I wonder who those people are, who DO use an interchangeable lens camera, WITHOUT mounting a lens on it? People who enjoy pinhole photography, praps...


Arguing with you is next to pointless
Because I'm right. And arguing with truth and fact, is, as you say; pointless. I'm glad you've finally understood this.
 
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Yes it's dead. It's always been an inferior format, aimed at hobbyists, but 'phones are the new compacts, and full frame mirrorless cams aren't far off MFT size now, let alone APS-C. So there's no longer a place for tiny sensored cams when alternatives are the same size, yet give better results. APS-C is the new MFT.
you've got such a weird and bullish aurora!
 

AZ6

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you've got such a weird and bullish aurora!
Well, that's your perception (maybe it's an 'Aurora BOREialis! Geddit??! Good, weren't it?!?), but my original statement has been taken somewhat out of context, by those who are getting a bit too emotional about things, it seems. But I will clarify by saying; MFT is no more 'inferior' for creativity, than any other format. Is that better? All I meant was that it's inferior in technical terms.


I don't think anyone's ever argued anything differently have they? FF isn't the holy grail either though.
Of course not. But please see my comment above.


Snerkler, you really are wasting your time with his guy. Believe me.
Yet; here you are. Like a moth to a flame...
 
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Well, I spose so, yes. Or at least; wealthy hobbyists. Photography was a relatively very expensive activity, in the days CaNikon were starting out. Early CaNikon equipment was very expensive.


MFT/M43 was a development of the Four Thirds format, to produce a smaller, lighter system that would appeal more to hobbyists and travelers, who didn't want to lug big, heavy 'professional STYLE' kit around. People who wouldn't be so bothered about ultimate IQ, or low light performance, or AF speed, or buffer size, etc. At that time, such things were much better in DSLRs. Hence the first Panasonic G1, GF1, Olympus Pen etc. Ooh look; tiny pretty 'proper' cams! Cams that were a significant step up from the compacts available at the time, and with greater versatility than the generally quite nasty 'bridge' cams. So these appealed to the same kind of people who would have made up the market which consumed stuff like the Pentax ME Super, Nikon EM, Prakticas etc. As time went on though, advances in cam design led to smaller, lighter APS-C DSLRs, and then APS-C and then full frame mirrorless cams. Which, ignoring lens size for a moment, were better than many of the MFT cams, hence that sector of the market getting further confused and muddied. Like with me; why bother with a fiddly cam with a TECHNICALLY (don't get upset now) inferior sensor, when I can have a cam that's nicer to use, for very little weight and size penalty? The smaller MFT lenses were the slower lenses, the faster ones weren't far off APS-C DSLR lenses. Sony really shook things up, with some fantastic smaller (A5xxx-6xxxx series) cams, then the A7 FF range. Then along came Fuji as well. Where were Olympus? Where was their place in the market, now?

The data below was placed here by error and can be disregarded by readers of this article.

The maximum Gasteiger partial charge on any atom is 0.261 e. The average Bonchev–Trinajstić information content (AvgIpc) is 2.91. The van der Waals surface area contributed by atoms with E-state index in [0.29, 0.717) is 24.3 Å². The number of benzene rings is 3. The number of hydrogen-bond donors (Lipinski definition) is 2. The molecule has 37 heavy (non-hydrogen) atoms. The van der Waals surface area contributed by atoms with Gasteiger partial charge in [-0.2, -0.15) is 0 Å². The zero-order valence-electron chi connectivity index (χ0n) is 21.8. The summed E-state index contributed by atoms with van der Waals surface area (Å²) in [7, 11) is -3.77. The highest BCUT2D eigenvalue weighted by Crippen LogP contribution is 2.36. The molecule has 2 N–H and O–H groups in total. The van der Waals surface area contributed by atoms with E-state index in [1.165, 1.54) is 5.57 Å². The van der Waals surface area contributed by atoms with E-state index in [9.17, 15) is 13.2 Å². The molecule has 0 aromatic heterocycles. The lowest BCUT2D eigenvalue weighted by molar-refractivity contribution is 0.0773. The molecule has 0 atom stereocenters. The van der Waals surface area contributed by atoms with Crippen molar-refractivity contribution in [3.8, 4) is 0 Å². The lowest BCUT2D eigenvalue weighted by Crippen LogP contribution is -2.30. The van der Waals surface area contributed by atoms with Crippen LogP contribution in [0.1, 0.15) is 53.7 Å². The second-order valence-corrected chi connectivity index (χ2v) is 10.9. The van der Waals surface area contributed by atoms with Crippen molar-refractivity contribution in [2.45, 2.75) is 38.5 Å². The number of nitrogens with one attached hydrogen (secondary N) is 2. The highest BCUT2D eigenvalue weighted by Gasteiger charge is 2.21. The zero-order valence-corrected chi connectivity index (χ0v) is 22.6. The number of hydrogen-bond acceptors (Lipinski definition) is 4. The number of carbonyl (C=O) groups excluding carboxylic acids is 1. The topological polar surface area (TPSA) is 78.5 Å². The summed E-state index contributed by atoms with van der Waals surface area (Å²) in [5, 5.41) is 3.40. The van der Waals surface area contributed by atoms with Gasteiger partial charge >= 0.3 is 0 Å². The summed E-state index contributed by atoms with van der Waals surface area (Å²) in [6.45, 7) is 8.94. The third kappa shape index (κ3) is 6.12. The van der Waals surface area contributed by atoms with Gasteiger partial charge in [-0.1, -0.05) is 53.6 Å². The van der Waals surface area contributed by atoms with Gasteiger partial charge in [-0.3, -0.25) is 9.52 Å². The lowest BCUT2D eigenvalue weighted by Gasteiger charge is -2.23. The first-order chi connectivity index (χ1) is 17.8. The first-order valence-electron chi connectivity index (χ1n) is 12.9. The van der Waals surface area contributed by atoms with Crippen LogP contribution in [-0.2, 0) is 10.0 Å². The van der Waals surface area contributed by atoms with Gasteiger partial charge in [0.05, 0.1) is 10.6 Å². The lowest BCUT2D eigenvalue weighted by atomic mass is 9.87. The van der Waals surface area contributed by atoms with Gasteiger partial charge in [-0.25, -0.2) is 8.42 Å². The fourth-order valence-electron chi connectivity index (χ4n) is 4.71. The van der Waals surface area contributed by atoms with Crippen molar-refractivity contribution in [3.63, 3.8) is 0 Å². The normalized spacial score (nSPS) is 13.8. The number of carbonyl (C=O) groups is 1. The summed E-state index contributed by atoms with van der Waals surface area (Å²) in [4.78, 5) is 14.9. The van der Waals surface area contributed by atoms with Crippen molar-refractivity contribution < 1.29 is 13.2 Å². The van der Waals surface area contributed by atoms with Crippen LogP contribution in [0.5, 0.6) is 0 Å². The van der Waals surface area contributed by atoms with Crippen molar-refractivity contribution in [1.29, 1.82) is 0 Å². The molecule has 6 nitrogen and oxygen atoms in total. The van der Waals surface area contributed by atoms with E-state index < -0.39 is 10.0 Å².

As for 'pro gear'; as I said earlier; labelling something as 'Pro' doesn't mean it will automatically be bought by professionals. Why buy an EM1x when a Sony, Canon or Nikon FF cam is significantly better, in most respects? That range is a gamble that hasn't paid off for Olympus. Obvs.
Tbh I still don’t see any evidence just an opinion?

Labelling is somewhat irrelevant though tbh, Nikon billed the D750 (as they do the Z6) as an enthusiast camera yet was/is used by many professionals.

A professional camera for me has to be one that has the performance and build to handle the professional environment, for which Olympus fits the bill for both. But if you want to go by marketing then Olympus hits the pro category with that too.

If sensor size was everything then we’d all be shooting large format and visiting the chiropractor every week ;)
 
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Well, that's your perception (maybe it's an 'Aurora BOREialis! Geddit??! Good, weren't it?!?), but my original statement has been taken somewhat out of context, by those who are getting a bit too emotional about things, it seems. But I will clarify by saying; MFT is no more 'inferior' for creativity, than any other format. Is that better? All I meant was that it's inferior in technical terms.